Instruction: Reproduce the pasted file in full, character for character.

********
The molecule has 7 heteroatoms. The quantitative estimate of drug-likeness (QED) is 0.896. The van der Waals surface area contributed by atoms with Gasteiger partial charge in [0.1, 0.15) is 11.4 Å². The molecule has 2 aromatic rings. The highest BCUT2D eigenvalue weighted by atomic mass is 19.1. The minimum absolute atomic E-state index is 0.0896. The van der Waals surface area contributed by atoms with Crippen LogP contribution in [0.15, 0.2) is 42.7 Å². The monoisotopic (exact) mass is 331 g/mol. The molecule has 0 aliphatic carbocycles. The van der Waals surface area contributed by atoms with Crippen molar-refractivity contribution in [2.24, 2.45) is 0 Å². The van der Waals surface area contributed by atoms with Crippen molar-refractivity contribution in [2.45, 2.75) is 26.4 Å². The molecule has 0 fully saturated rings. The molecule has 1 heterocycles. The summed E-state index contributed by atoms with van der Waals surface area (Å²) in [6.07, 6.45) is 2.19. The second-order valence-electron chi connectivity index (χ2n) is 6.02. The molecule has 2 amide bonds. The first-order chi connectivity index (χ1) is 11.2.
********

The molecule has 7 heteroatoms. The quantitative estimate of drug-likeness (QED) is 0.896. The van der Waals surface area contributed by atoms with Gasteiger partial charge in [0.1, 0.15) is 11.4 Å². The molecule has 2 aromatic rings. The highest BCUT2D eigenvalue weighted by atomic mass is 19.1. The minimum absolute atomic E-state index is 0.0896. The van der Waals surface area contributed by atoms with Crippen LogP contribution in [0.15, 0.2) is 42.7 Å². The monoisotopic (exact) mass is 331 g/mol. The molecule has 0 aliphatic carbocycles. The van der Waals surface area contributed by atoms with Crippen molar-refractivity contribution in [2.24, 2.45) is 0 Å². The van der Waals surface area contributed by atoms with Crippen molar-refractivity contribution in [2.45, 2.75) is 26.4 Å². The molecule has 0 fully saturated rings. The molecule has 1 heterocycles. The summed E-state index contributed by atoms with van der Waals surface area (Å²) in [6.07, 6.45) is 2.19. The second-order valence-electron chi connectivity index (χ2n) is 6.02. The molecule has 2 amide bonds. The first-order chi connectivity index (χ1) is 11.2.